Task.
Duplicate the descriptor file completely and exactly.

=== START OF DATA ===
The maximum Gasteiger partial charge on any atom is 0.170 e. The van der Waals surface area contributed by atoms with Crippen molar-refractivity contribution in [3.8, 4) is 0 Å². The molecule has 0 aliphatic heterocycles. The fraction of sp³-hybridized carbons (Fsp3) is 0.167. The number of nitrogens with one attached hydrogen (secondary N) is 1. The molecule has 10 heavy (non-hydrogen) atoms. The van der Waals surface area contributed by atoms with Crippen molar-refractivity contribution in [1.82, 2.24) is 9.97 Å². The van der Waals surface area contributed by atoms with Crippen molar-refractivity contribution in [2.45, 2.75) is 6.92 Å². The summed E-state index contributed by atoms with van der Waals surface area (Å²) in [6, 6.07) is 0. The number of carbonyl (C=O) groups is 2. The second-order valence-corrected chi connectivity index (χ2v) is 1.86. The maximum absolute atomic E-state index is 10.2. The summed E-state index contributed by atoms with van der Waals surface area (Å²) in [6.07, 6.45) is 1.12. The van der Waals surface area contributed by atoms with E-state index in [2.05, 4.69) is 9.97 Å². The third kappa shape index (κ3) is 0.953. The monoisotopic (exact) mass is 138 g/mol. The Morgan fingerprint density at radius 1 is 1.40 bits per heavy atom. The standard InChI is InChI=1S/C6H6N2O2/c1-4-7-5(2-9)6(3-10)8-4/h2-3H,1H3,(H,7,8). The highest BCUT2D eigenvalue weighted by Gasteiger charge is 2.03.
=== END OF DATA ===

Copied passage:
The maximum Gasteiger partial charge on any atom is 0.170 e. The van der Waals surface area contributed by atoms with Crippen molar-refractivity contribution in [3.8, 4) is 0 Å². The molecule has 0 aliphatic heterocycles. The fraction of sp³-hybridized carbons (Fsp3) is 0.167. The number of nitrogens with one attached hydrogen (secondary N) is 1. The molecule has 10 heavy (non-hydrogen) atoms. The van der Waals surface area contributed by atoms with Crippen molar-refractivity contribution in [1.82, 2.24) is 9.97 Å². The van der Waals surface area contributed by atoms with Crippen molar-refractivity contribution in [2.45, 2.75) is 6.92 Å². The summed E-state index contributed by atoms with van der Waals surface area (Å²) in [6, 6.07) is 0. The number of carbonyl (C=O) groups is 2. The second-order valence-corrected chi connectivity index (χ2v) is 1.86. The maximum absolute atomic E-state index is 10.2. The summed E-state index contributed by atoms with van der Waals surface area (Å²) in [6.07, 6.45) is 1.12. The van der Waals surface area contributed by atoms with E-state index in [2.05, 4.69) is 9.97 Å². The third kappa shape index (κ3) is 0.953. The monoisotopic (exact) mass is 138 g/mol. The Morgan fingerprint density at radius 1 is 1.40 bits per heavy atom. The standard InChI is InChI=1S/C6H6N2O2/c1-4-7-5(2-9)6(3-10)8-4/h2-3H,1H3,(H,7,8). The highest BCUT2D eigenvalue weighted by Gasteiger charge is 2.03.